“Give a kid a few pieces of paper”… my late Mom-in-law would say.
Our grandson Brian, turning 3 years old in February, lives nearby, so he’s a frequent visitor at Grandma and Pop-up’s house.
Brian knows just about where we keep everything.
He’s at that age where he’ll pull up a chair to climb up to the cookies in the cabinet at the far end of the kitchen. The cookies behind the tea bags and oatmeal and cold cereal he doesn’t like.
He knows that his train set, the one he inherited from his older cousins, is in a big sturdy bag in the tiny coat closet in the front room.
He knows that the kids’ books, shelves full, are right at the top of the front stairs next to his girl cousins’ guest bedroom.
He knows that the toilet paper is stored on the bottom shelf of another kitchen cabinet for, well… you know, when he wants to wind toilet paper around his favorite things.
He knows that we keep all the grandkids’ inside games and puzzles and toys in a cabinet in my office and all the outside games and balls of every sports variety – in our garage.
Recently, Brian has discovered a new place in our home and new entertainment – Pop-up’s desk. Pop-up sometimes works from home, and keeps stationery and envelops from our family business, Barrington Printing, handy in our home office. Brian is a frequent visitor to our business location, as well, so he knows the work drill, very efficiently picking up a small handful of paper and envelops, always whispering, “Barrington Printing,” like it’s some magical name, going about his work of sorting, stacking, playing.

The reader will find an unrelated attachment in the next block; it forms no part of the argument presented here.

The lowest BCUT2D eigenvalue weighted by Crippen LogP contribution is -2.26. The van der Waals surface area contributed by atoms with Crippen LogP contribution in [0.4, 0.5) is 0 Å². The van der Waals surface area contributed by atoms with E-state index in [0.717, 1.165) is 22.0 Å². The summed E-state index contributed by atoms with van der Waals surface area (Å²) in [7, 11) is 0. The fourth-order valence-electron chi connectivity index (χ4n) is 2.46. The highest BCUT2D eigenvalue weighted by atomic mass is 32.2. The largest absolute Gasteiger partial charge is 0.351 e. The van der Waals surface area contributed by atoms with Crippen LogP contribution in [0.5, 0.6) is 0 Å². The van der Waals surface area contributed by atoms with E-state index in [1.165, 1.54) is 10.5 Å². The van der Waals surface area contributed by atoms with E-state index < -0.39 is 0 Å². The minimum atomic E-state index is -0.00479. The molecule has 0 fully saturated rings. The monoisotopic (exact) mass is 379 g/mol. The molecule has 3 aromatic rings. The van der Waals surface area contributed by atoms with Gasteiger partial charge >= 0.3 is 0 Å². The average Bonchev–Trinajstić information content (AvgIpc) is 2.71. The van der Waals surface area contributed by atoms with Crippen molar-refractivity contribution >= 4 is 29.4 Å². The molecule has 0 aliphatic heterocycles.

Playing his work, his wildly imaginative work!
I can hear my late Mom-in-law, as if she’s standing right next to me right now, with her words of wisdom, “Give a kid a few pieces of paper…”
Then she’d chuckle.
Because like all parents, Barry and I, especially around Christmas, would search for those perfect toys that each of our four kids would dream Santa would bring. Always those richly advertised toys or games, too… the ones in limited quantities, impossible to get.
It’s funny because I remember those days, but I have no recollection of the desired toys. Well, maybe the elusive Cabbage Patch Kids for Audrey and Jane.
But I will always remember our kids at their Nana Flo’s house, opening the bottom cabinet in her kitchen and playing for hours with her old pots ‘n pans and Tupperware. Or grabbing paper and kids’ scissors, glue and ordinary pencils from the top drawer of her little yellow set of drawers tucked neatly in her kitchen.
There’s a lot of wisdom in pots ‘n pans and paper.
And Pop-up thinks Brian is ready to join the family business, 3rd generation – (4th generation, counting that Flo worked for Barry at Barrington Printing, too)!
Yep. Give a kid a few pieces of paper and maybe there’s a CEO-in-the-making!